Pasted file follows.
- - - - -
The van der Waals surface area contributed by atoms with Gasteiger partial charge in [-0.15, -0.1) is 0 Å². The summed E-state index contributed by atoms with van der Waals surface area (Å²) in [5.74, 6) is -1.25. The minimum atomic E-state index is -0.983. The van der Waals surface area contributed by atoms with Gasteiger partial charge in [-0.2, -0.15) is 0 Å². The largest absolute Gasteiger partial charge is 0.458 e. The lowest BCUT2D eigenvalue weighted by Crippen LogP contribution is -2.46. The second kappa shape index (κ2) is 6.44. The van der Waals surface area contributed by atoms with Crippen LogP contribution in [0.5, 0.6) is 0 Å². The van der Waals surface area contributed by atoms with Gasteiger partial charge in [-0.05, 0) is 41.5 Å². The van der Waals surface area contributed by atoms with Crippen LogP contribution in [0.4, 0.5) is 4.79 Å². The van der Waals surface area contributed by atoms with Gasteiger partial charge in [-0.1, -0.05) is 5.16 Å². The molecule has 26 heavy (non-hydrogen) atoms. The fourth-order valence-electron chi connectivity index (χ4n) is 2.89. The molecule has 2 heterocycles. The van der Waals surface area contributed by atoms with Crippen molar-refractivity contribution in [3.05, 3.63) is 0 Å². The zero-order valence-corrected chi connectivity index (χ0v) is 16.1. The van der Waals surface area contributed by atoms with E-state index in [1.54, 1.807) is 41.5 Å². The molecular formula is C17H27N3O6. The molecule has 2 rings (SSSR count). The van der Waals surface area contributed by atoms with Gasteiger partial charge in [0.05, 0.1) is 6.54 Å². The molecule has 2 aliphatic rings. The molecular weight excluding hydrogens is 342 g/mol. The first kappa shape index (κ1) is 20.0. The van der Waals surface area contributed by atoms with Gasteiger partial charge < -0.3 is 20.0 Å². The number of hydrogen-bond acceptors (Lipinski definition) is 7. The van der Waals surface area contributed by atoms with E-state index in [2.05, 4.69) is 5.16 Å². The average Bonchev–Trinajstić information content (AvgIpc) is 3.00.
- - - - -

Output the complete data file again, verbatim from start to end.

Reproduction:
The van der Waals surface area contributed by atoms with Gasteiger partial charge in [-0.15, -0.1) is 0 Å². The summed E-state index contributed by atoms with van der Waals surface area (Å²) in [5.74, 6) is -1.25. The minimum atomic E-state index is -0.983. The van der Waals surface area contributed by atoms with Gasteiger partial charge in [-0.2, -0.15) is 0 Å². The largest absolute Gasteiger partial charge is 0.458 e. The lowest BCUT2D eigenvalue weighted by Crippen LogP contribution is -2.46. The second kappa shape index (κ2) is 6.44. The van der Waals surface area contributed by atoms with Crippen LogP contribution in [0.5, 0.6) is 0 Å². The van der Waals surface area contributed by atoms with Gasteiger partial charge in [-0.05, 0) is 41.5 Å². The van der Waals surface area contributed by atoms with Crippen LogP contribution in [0.4, 0.5) is 4.79 Å². The van der Waals surface area contributed by atoms with Gasteiger partial charge in [-0.1, -0.05) is 5.16 Å². The molecule has 26 heavy (non-hydrogen) atoms. The fourth-order valence-electron chi connectivity index (χ4n) is 2.89. The molecule has 2 heterocycles. The van der Waals surface area contributed by atoms with Crippen molar-refractivity contribution in [3.05, 3.63) is 0 Å². The zero-order valence-corrected chi connectivity index (χ0v) is 16.1. The van der Waals surface area contributed by atoms with E-state index in [1.54, 1.807) is 41.5 Å². The molecular formula is C17H27N3O6. The molecule has 2 rings (SSSR count). The van der Waals surface area contributed by atoms with Gasteiger partial charge in [0.05, 0.1) is 6.54 Å². The molecule has 2 aliphatic rings. The molecular weight excluding hydrogens is 342 g/mol. The first kappa shape index (κ1) is 20.0. The van der Waals surface area contributed by atoms with Gasteiger partial charge < -0.3 is 20.0 Å². The number of hydrogen-bond acceptors (Lipinski definition) is 7. The van der Waals surface area contributed by atoms with E-state index in [2.05, 4.69) is 5.16 Å². The average Bonchev–Trinajstić information content (AvgIpc) is 3.00.